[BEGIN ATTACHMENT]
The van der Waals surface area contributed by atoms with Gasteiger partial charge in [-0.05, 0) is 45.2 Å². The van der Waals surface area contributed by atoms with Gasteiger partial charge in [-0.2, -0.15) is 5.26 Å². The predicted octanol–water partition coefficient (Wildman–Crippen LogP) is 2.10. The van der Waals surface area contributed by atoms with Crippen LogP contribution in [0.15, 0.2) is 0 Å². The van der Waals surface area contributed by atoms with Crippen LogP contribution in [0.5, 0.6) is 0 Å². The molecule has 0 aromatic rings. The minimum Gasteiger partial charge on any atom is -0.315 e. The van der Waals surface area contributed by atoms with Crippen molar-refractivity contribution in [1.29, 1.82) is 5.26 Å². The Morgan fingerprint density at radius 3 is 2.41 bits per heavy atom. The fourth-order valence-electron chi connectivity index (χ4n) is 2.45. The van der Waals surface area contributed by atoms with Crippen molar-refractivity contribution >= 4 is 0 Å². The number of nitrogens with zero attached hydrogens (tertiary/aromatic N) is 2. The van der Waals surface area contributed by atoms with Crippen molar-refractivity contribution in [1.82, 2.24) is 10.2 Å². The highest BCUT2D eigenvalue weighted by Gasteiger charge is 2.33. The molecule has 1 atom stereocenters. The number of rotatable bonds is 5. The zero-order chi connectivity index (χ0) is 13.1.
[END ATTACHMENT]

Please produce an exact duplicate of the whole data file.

The van der Waals surface area contributed by atoms with Gasteiger partial charge in [-0.05, 0) is 45.2 Å². The van der Waals surface area contributed by atoms with Gasteiger partial charge in [-0.2, -0.15) is 5.26 Å². The predicted octanol–water partition coefficient (Wildman–Crippen LogP) is 2.10. The van der Waals surface area contributed by atoms with Crippen LogP contribution in [0.15, 0.2) is 0 Å². The van der Waals surface area contributed by atoms with Crippen LogP contribution in [0.5, 0.6) is 0 Å². The molecule has 0 aromatic rings. The minimum Gasteiger partial charge on any atom is -0.315 e. The van der Waals surface area contributed by atoms with Crippen molar-refractivity contribution in [1.29, 1.82) is 5.26 Å². The Morgan fingerprint density at radius 3 is 2.41 bits per heavy atom. The fourth-order valence-electron chi connectivity index (χ4n) is 2.45. The van der Waals surface area contributed by atoms with Crippen molar-refractivity contribution >= 4 is 0 Å². The number of nitrogens with zero attached hydrogens (tertiary/aromatic N) is 2. The van der Waals surface area contributed by atoms with Crippen molar-refractivity contribution in [1.82, 2.24) is 10.2 Å². The highest BCUT2D eigenvalue weighted by Gasteiger charge is 2.33. The molecule has 1 atom stereocenters. The number of rotatable bonds is 5. The zero-order chi connectivity index (χ0) is 13.1.